Inflation in the United States now stands at its highest level since 1982, reaching an 8.3 percent annual rate in April 2022 and peaking well into the double digits in fast-growing metro areas like Phoenix. Opinion polls show rapidly rising prices as Americans’ Number One concern and a central challenge to Joe Biden’s presidency, which he acknowledged in a White House speech this week. “I know that families all across America are hurting because of inflation,” Biden said.
Less appreciated is how inflation is undermining Biden’s $1 trillion infrastructure law. The problem is that $1 trillion today doesn’t go as far as it did yesterday—and it won’t go as far over the next five years of the law’s spending as it does today. Not getting infrastructure projects done efficiently and cost-effectively leads to higher prices down the road, delayed materials, and dearer contracts—and that goes doubly under current inflationary conditions. Before the pandemic, public-sector construction costs in America were already among the highest in the world. They’re about to get worse.
Signs of out-of-control infrastructure inflation are everywhere. The cost of Nashville International Airport’s new satellite concourse jumped by $42 million in a year. Des Moines Airport’s new terminal will likely be built in phases rather than all at once as leaders there struggle to manage costs. Michigan is scaling back local road projects, even with increasing federal support; in Lansing, the bill for rebuilding a mile of new road is now 60 percent higher than expected a year ago. Steel and concrete shortages are delaying and driving up costs for more than 15,000 road projects in Texas. In Austin, the price tag for the city’s Project Connect transit expansion has jumped by at least 40 percent since voters signed off on the proposal less than two years ago.
After delaying projects during the pandemic, rising costs are hitting public-sector construction just as agencies are turning back on the spending taps. The cost of building materials and supplies has gone up by nearly 60 percent from January 2020 to March 2022. Steel-mill products, diesel fuel, and plastic construction products saw some of the highest price increases since the pandemic. Biden’s use of pricey project-labor agreements in federal construction projects compounds the severe shortages in skilled labor—and drives up the higher wages skilled workers now command.
In fact, everything that goes into public-sector construction has a higher price tag today—labor, materials, and transportation. The National Highway Construction Cost Index’s 29 inputs nearly all point upward, rising nearly 11 percent in the year ending in the third quarter of 2021 (even before gas prices spiked). And it’s not just high prices that hurt infrastructure projects, but their volatility. Supply-chain woes sent the price of lumber soaring, then falling, then rising again over less than two years. When agencies and contractors aren’t sure what prices will be over the course of a project—let alone next month—they may delay quotes or entire projects, which adds to the final bill.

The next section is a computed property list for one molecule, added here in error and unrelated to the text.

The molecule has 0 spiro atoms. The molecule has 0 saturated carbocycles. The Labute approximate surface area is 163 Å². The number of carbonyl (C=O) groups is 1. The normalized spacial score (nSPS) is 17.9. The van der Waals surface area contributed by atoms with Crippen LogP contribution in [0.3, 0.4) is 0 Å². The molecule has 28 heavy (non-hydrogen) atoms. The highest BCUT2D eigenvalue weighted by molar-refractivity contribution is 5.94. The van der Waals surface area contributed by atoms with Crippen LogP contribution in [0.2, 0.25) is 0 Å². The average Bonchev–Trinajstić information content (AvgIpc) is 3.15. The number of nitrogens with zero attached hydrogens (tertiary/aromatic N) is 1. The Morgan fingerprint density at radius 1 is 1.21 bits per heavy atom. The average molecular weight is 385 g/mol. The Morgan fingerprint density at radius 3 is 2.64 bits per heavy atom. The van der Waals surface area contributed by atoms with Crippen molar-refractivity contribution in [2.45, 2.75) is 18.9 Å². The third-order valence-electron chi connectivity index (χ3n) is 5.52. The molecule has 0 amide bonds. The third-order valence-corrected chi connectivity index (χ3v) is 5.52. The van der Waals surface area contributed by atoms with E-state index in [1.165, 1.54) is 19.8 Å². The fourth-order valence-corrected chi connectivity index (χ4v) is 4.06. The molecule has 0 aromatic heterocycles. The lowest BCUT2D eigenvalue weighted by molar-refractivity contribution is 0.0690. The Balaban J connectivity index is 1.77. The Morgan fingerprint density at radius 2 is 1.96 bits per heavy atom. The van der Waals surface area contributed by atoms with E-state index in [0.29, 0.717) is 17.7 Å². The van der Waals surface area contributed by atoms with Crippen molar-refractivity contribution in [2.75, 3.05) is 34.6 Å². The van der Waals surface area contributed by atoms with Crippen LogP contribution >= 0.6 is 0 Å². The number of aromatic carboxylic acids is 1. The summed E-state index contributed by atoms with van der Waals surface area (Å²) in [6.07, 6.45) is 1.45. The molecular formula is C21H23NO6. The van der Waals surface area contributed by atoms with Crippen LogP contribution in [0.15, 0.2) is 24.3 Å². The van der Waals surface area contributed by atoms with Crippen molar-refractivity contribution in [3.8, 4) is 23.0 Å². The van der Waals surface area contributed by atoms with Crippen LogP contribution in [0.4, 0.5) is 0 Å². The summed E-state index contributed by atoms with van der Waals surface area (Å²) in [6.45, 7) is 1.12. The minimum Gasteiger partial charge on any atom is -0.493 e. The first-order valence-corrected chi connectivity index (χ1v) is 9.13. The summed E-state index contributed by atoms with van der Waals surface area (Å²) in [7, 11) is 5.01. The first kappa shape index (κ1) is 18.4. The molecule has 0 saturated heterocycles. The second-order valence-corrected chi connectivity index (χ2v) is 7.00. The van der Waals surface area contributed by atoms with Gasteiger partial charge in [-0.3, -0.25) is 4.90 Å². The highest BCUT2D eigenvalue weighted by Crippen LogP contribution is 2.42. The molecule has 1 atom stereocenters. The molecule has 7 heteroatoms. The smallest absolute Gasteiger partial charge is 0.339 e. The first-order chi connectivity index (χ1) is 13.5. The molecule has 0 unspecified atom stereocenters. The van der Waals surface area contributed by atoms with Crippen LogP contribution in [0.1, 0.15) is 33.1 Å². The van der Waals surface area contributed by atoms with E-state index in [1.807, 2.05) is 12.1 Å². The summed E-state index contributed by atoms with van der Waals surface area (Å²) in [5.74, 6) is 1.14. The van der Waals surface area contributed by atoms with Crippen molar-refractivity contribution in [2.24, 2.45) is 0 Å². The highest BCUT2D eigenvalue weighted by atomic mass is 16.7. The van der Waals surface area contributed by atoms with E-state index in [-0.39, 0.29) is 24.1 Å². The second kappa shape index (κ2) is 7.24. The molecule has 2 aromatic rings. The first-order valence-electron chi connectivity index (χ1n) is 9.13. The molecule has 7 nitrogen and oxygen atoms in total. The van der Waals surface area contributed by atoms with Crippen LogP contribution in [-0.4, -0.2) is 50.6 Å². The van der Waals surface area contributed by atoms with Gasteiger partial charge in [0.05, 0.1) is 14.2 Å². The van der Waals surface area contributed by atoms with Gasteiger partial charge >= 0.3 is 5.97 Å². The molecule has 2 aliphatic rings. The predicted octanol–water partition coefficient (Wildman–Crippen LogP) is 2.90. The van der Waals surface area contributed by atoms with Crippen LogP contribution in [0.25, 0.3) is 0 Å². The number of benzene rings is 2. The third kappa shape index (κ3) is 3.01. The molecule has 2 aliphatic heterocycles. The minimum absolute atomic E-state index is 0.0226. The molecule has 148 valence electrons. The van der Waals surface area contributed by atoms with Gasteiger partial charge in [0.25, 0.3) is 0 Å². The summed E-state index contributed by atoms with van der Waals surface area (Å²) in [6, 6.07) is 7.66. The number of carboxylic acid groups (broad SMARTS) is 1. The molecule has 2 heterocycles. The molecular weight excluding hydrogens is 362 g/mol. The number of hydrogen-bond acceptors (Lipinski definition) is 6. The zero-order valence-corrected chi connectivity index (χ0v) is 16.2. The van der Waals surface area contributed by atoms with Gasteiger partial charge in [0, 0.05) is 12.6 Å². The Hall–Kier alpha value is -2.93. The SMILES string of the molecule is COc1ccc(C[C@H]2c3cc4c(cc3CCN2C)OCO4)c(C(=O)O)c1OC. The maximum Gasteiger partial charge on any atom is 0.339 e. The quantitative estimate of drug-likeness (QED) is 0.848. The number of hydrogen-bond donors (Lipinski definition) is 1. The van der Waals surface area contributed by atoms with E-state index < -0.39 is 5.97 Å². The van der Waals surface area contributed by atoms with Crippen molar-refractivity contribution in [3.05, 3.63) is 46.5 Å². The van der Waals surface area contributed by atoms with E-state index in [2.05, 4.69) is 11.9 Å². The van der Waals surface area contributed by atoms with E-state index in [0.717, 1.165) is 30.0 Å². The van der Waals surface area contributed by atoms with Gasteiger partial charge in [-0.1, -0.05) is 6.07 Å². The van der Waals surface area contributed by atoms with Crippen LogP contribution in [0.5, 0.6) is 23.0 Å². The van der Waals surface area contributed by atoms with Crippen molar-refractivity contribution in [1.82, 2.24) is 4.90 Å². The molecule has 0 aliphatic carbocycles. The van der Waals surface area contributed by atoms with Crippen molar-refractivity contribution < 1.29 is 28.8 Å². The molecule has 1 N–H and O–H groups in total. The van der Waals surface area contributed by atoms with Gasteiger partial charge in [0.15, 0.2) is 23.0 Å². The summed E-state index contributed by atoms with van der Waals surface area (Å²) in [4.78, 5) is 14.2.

Pricey infrastructure is nothing new in the U.S. My colleague Connor Harris has shown how even simple highway upgrades in less expensive states manage to cost three times what such new construction would cost in the wealthiest parts of Europe. Meantime, America’s rail-project costs are the world’s highest. California’s high-speed rail boondoggle is now 200 percent pricier than planned, and that’s before a single train has left the station. One reason why Austin’s light-rail costs are ballooning is a doubling of tunnel length to protect views of the state capitol. Pre-pandemic, infrastructure experts were already warning of out-of-control costs and severe shortages in material and labor—and that’s before nationwide inflation and an extra $100 billion in annual infrastructure spending, thanks to Biden’s bill.
A new report from Standard & Poor’s, the ratings agency, warns that state and local agencies may have to scale back infrastructure projects because of rising inflation or find new funding sources from taxes, general funds, or more debt. Mileage may vary, too: while airports can raise parking fees, as Nashville’s has done, to pay for higher construction costs, other projects may not be able to raise much more revenue. And because federal funding usually requires a matching contribution, don’t expect the feds automatically to step in as costs rise—states and localities will likely have to look for extra dollars closer to home. Even if all currently planned projects still move forward, higher costs may limit how much new infrastructure localities can add in the years ahead.
According to estimates by the Eno Center, if construction costs rise faster than 7 percent per year, Biden’s entire infrastructure spending boost will be eaten up by inflation. Build Back Better could become Build Back Never.
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